In a lot of Pacific War histories, Guam is swept aside and banished as insignificant.  How soon they forget, many might say.

In Tokyo, soundtrucks festooned with World War II colors still extol those lost in a gallant defeat. In America, elders like Louis H. Wilson Jr. and George Tweed would never forget.

Masashi Ito and Bunzo Minagawa spent young manhood into middle age in the tropical underside of an island that tourists now praise as a paradise. They were holdouts, soldiers who refused to surrender and would forage for
survival for 16 years.

Soichi Yokoi, before and after

The last known Japanese survivor, Shoichi Yokoi, held out until 1972, captured by chance as he ventured out to empty a fish trap. Yokoi had never crept out of dense cover to hear the happy shouts of Japanese tourists and honeymooners. Nor had he walked the lobby of the Hilton or the Cliffside.

Luxury hotels swarm over the beachfront and jungle growth has covered the faint traces of war, and Guam gets only a passing nod as a battlefield beside Guadalcanal, Tarawa, Okinawa and Leyte. Thirty-six years ago [now it is 76 ½ years ago]  shellfire plowed across Guam. Some 18,500 Japanese were trying to pry loose the fingerhold that many more thousands of American soldiers and Marines had fastened on beaches and cliffsides.

Many of the Americans barely had a respite between battles, having first seized Saipan to pull the keystone of the Marianas archway. Guam was almost a point-of-honor afterthought. The island was an American possession until a handful of Marines, soldiers and Guamanian militia made a no-choice surrender only three days after Japanese bombers pounded Hawaii.

The III Amphibious Corps and the 77th Infantry Division are not going in blindfolded that July 21, 1944. Eleven days before the landing, as American warships savage Guam’s coastal defenses, a tall figure sprints down a beach and plunges into the surf, swimming with desperate strength until he is within hailing distance of a destroyer.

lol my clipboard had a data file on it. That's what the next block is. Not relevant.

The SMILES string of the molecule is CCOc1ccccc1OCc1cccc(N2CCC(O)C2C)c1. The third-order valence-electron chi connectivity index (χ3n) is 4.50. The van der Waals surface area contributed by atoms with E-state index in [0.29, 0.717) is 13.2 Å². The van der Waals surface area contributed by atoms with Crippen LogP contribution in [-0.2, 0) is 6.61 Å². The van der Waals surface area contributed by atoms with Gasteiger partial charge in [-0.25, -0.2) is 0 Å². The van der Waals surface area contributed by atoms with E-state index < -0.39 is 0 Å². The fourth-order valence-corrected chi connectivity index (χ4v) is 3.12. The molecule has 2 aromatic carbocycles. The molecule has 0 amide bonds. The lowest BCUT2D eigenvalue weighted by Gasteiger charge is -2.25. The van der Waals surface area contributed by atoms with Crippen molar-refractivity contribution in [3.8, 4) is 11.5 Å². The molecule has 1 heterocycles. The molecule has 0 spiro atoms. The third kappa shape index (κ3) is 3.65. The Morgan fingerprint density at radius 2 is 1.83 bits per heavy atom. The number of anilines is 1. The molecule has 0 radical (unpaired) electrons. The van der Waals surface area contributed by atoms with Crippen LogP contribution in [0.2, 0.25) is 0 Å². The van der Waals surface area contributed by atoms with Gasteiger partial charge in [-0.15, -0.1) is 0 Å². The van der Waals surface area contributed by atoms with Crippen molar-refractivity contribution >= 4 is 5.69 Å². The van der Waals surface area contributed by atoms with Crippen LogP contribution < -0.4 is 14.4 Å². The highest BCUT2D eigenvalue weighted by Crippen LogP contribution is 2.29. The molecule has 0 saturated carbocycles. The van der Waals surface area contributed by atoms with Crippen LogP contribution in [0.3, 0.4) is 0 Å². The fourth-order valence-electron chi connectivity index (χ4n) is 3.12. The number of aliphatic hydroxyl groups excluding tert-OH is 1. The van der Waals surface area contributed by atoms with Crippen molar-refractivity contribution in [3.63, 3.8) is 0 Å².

George Tweed

George Tweed is pulled aboard and tells an astonishing story. He was one of the 288 men on the island as 5,000 Japanese surged ashore, ignoring the flea-bite firepower of a few .30 cal. machine guns as they overwhelmed the thin garrison and forced the Naval Governor, Capt. George J. McMillin, into quick submission.

Tweed and five others slipped away, hunted by Japanese who probed the underbrush with bayonets. Only Tweed survived, living on land crabs and coconuts, warily evading the patrols that shook every palm tree and banyan for him. Tweed saw his pursuers far more often than they saw him, and his sketchpad mind has taken it all down — every gun emplacement, trenchline and fortified cave. The Japanese failure to capture or kill this ragged stray will cost them dearly.

Exacting naval gunfire singles out visible and concealed coastal guns – all but a few. As the 3rd Marine Division and the 1st Marine Brigade board barges that cut paint-stroke wakes toward the western side of Guam, sharp flashes burst along the coastline. Barges turn over like crumpled buckets.

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“You never get it for free,” an older Marine mutters as the barges push ashore — the division between Adelup and Asan Points and the brigade wedging between Point Bangi and the town of Agat. Beachheads are “tightly fastened and the coastal guns erased.

There are already wolfish shouts from the jungle along the coastline. Fierce counterattacks tear into the Marine lines and one lunge rips through the brigade. It is contained after a desperate brawl with bullets, blades and even fists.

The Marines begin moving inland, slowly closing a gap between division and brigade as hey crush across Apra Harbor and Orote Peninsula, squeezing
the defenders between them. But the Japanese put no markdown price tags on anything, heaping fallen defenses with Marine dead. As the two Marine forces grasp .hands, another enemy rush pours forth — the futile bravery of 500 Japanese sailors who die in an inferno of shellfire.

Capt. Louis H. Wilson Jr. is a company commander in the 2nd Battalion, 9th Marines. He thrusts ahead of the others to take high and important ground, holding it against human-avalanche counterattacks.

His Medal of Honor citation will stiffly relate that Wilson “contributed essentially” to the success of the assault, passing over the fact that he was wounded three times and fought aside agonized delirium to rally his Marines.